Colin Hay at The City Winery - Nashville, 3/17/17by Pat and George Betzhold on 04/26/17
"Man at Work" comes to Nashville
When “Men at Work” first came on the world music scene with their song “Down Under,” it became a hit in the US and the UK. The name Colin Hay may not ring a bell but it was he who co-founded the band in 1978 and was the lead vocalist. The group won a Grammy as Best New Artists in 1983. This was the apex of the band’s career. The original members broke up in 1984 after internal disagreements over creativity and management. Colin went on to perform as a solo artist until 1996 when Men at Work reformed with original member Greg Ham. After that he had sporadic forays into acting, voiceovers, and charity work. In 2015, the documentary "Colin Hay: Waiting for my Real Life" debuted at the Melbourne International Film Festival. This reignited his touring career leading him to this solo gig in Nashville.
As he took the stage it was apparent this would not be an ordinary rock concert. He spent the first ten minutes regaling us with stories that offered us a glimpse into his early friendships, career, family, and the challenges of balancing success with destructive addictive behaviors. His graphic description of his mate, Rodney, foraging in the dark for the “down under” version of Twinkies in order to satiate a drug induced hunger was hilarious. Just before the kitchen was lit, Rodney remarked that the cakes “tasted a bit funny.” When Colin illuminated the scene with a flashlight, Rodney’s face was covered with ants.
By the time he sang his first song, “Come Tumblin’ Down,” he had us in the palm of his hand. At the end of this initial offering, we all were reminded why we came here. The incredible guitar work, the power and range of his voice kindled pleasant memories and had all of us singing along.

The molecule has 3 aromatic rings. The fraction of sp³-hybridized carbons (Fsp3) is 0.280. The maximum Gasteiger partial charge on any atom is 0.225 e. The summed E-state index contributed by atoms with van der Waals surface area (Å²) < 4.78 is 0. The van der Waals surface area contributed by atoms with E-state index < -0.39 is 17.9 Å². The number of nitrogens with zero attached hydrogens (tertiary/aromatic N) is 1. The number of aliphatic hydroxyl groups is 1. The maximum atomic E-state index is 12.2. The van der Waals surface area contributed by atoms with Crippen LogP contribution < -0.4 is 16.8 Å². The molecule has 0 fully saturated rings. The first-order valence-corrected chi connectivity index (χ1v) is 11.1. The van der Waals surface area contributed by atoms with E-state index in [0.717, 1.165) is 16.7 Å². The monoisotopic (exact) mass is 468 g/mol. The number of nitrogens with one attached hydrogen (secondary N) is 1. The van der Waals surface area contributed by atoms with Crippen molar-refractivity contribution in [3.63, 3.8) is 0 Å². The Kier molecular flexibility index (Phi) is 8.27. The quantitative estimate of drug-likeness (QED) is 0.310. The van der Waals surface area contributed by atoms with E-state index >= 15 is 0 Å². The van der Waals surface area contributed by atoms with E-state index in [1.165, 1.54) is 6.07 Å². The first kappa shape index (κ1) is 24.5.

He then spun more stories that exposed the deep influence his father had on him. From his old jokes to the dapper wool jacket and vest he was wearing, reflecting how deeply he misses his David Niven-like father.
But that’s not the only thing his misses. His next song, “I Just Don't Think I'll Ever Get Over You”, is an ode to the alcohol that he gave up over 25 years ago. Sobriety has done well for him.
As he continued the show, he peppered the lulls between songs with more stories. His parent’s music store in his childhood home of Saltcoats, Scotland introduced him to music and guitars. His father played the first Beatle record he ever heard. The world of music is a far better place because of it. As he continued, Sting (of The Police) and The Edge (of U2) provided targets for his good humored banter.
As he proceeded into his Men at Work material, he prefaced the songs with stories that provided insight into his assimilation into Australian culture and how the songs evolved. The stories were interesting but it was the music we were here for.
He then launched in the signature “Down Under.” Slowly building in volume and tempo, it concluded with an electronically enhanced reverb that echoed throughout the Winery. It was enough to make you look around for the rest of the band that had to be hidden away out of sight.
“Who Can It Be?” was next followed by “Looking for Jack,” his anecdotal story about his encounter with Jack Nicholson at the Greek Theater in LA. He continued for the rest of the show enhancing his singing and playing with more stories. As the show drew to an end, he reflected on how his career had begun to stagnate. He then gave credit to documentary filmmakers Aaron Faulls and Nate Gowtham for prodding him into cooperating in the aforementioned film. He then launched into a great rendition of “Waiting for My Real Life to Begin,” the song we had all been waiting for. His concluding song, “Next Year People,” was a forward looking statement looking at the brighter side of getting older.
After seeing this show, it was obvious he had shown us the artistic talent that we remembered from the heydays of “Down Under.”